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Annual gardening calendar like an expert at your elbow

Consider this calendar an essential garden tool.
(Photo: Kathy Morrison)
UCCE Master Gardeners, Master Food Preservers team up for 2019 publication

The 2019 growing season isn’t that far away. Before it arrives, you’ll want to have in hand the best calendar for Sacramento-area gardeners.

The UCCE Master Gardeners of Sacramento County annually produce a calendar stuffed with growing tips for each month. At $10, it’s a bargain, and even more so this year because the Master Gardeners have teamed with the Master Food Preservers to include methods and ideas for preserving your harvest.

The pages for January, for example, talk about choosing and growing citrus, plus harvest tips, and then ideas for saving those gorgeous oranges, Meyer lemons, grapefruit and more as juice, marmalade or candied peel. Recipes are in the back of the calendar for when you feel inspired.

The calendar also features a complete Seasonal Guide to Vegetable Planting for our region. (One tidbit gleaned from that: Hold off on planting the cilantro seedlings until October.) Plus there is information on container and straw-bale gardening, as well as the art of espaliering fruit trees.

Other items cover pollinators and plants that attract them, how to recognize pesky harlequin bugs, and an explanation of mosaic virus.

Every item is referenced to a UCANR publication that can provide more information. It’s like having a Master Gardener or Master Food Preserver always at the ready.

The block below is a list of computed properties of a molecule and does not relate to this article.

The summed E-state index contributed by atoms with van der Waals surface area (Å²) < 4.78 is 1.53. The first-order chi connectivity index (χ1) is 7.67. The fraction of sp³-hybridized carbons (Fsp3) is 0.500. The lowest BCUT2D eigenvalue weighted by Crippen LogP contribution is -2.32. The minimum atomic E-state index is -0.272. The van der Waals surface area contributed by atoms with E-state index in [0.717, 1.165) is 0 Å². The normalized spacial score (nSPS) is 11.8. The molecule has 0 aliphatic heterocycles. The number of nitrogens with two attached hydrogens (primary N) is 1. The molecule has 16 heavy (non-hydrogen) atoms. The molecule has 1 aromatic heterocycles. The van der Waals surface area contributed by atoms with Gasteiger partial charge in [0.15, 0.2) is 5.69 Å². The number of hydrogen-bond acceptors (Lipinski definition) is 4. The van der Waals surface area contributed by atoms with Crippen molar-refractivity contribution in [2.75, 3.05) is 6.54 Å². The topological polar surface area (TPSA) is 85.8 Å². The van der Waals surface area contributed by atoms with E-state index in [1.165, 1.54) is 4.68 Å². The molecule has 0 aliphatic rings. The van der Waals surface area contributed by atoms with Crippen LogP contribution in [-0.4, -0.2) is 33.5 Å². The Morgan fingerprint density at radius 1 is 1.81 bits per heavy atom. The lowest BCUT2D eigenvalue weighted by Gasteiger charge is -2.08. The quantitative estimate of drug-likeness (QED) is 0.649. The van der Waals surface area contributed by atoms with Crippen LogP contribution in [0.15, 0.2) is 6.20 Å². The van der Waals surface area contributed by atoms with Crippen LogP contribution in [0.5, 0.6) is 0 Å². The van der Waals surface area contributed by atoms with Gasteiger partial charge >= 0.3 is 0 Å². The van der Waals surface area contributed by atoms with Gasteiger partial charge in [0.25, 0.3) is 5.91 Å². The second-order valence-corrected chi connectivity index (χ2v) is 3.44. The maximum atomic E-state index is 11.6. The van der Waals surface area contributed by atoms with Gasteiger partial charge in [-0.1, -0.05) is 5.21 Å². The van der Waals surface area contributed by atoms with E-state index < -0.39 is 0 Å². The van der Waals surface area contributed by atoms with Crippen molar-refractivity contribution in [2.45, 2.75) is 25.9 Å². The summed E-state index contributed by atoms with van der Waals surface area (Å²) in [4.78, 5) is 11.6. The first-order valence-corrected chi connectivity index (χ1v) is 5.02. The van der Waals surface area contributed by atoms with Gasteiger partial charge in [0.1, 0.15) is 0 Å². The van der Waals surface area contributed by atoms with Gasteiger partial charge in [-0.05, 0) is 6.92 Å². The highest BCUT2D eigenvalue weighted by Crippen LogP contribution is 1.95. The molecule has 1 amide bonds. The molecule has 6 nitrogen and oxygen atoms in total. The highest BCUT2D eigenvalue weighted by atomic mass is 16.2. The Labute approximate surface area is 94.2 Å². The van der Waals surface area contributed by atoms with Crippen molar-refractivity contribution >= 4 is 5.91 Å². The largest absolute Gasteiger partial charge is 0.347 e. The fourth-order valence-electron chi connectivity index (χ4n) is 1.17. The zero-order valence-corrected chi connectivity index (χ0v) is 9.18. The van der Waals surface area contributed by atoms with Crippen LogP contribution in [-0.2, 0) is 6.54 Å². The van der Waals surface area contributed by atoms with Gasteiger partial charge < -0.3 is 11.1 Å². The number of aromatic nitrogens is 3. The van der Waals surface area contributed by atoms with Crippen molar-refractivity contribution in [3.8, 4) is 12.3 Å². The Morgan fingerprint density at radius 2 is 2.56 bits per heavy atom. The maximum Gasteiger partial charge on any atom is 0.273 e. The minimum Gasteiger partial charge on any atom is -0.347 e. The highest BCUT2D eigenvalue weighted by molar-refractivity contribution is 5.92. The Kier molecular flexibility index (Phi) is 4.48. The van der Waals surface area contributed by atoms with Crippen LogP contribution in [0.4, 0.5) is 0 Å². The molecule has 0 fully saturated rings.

The calendars can be purchased now online at , as well as at any Master Gardener or Master Food Preserver event. Later in the fall, some retail outlets also will carry it, usually the better nurseries and hardware stores. Proceeds benefit all the MG and MFP events, workshops and classes, which are invaluable local resources.

-- Kathy Morrison


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Dig In: Garden Checklist

For week of Dec. 3:

Make the most of gaps between raindrops. This is a busy month!

* Windy conditions brought down a lot of leaves. Make sure to rake them away from storm drains.

* Use those leaves as mulch around frost-tender shrubs and new transplants.

* Rake and remove dead leaves and stems from dormant perennials.

* Just because it rained doesn't mean every plant got watered. Give a drink to plants that the rain didn't reach, such as under eves or under evergreen trees. Also, well-watered plants hold up better to frost than thirsty plants.

* Prune non-flowering trees and shrubs while they're dormant.

* Clean and sharpen garden tools before storing for the winter.

* Brighten the holidays with winter bloomers such as poinsettias, amaryllis, calendulas, Iceland poppies, pansies and primroses.

* Keep poinsettias in a sunny, warm location. Water thoroughly. After the holidays, feed your plants monthly so they'll bloom again next December.

* Plant one last round of spring bulbs including daffodils, crocuses, hyacinths, anemones and scillas. Get those tulips out of the refrigerator and into the ground.

* This is also a good time to seed wildflowers such as California poppies.

* Plant such spring bloomers as sweet pea, sweet alyssum and bachelor buttons.

* Late fall is the best time to plant most trees and shrubs. This gives them plenty of time for root development before spring growth. They also benefit from fall and winter rains.

* Lettuce, cabbage and broccoli also can be planted now.

* Plant garlic and onions.

* Bare-root season begins. Plant bare-root berries, kiwifruit, grapes, artichokes, horseradish and rhubarb. Beware of soggy soil. It can rot bare-root plants.

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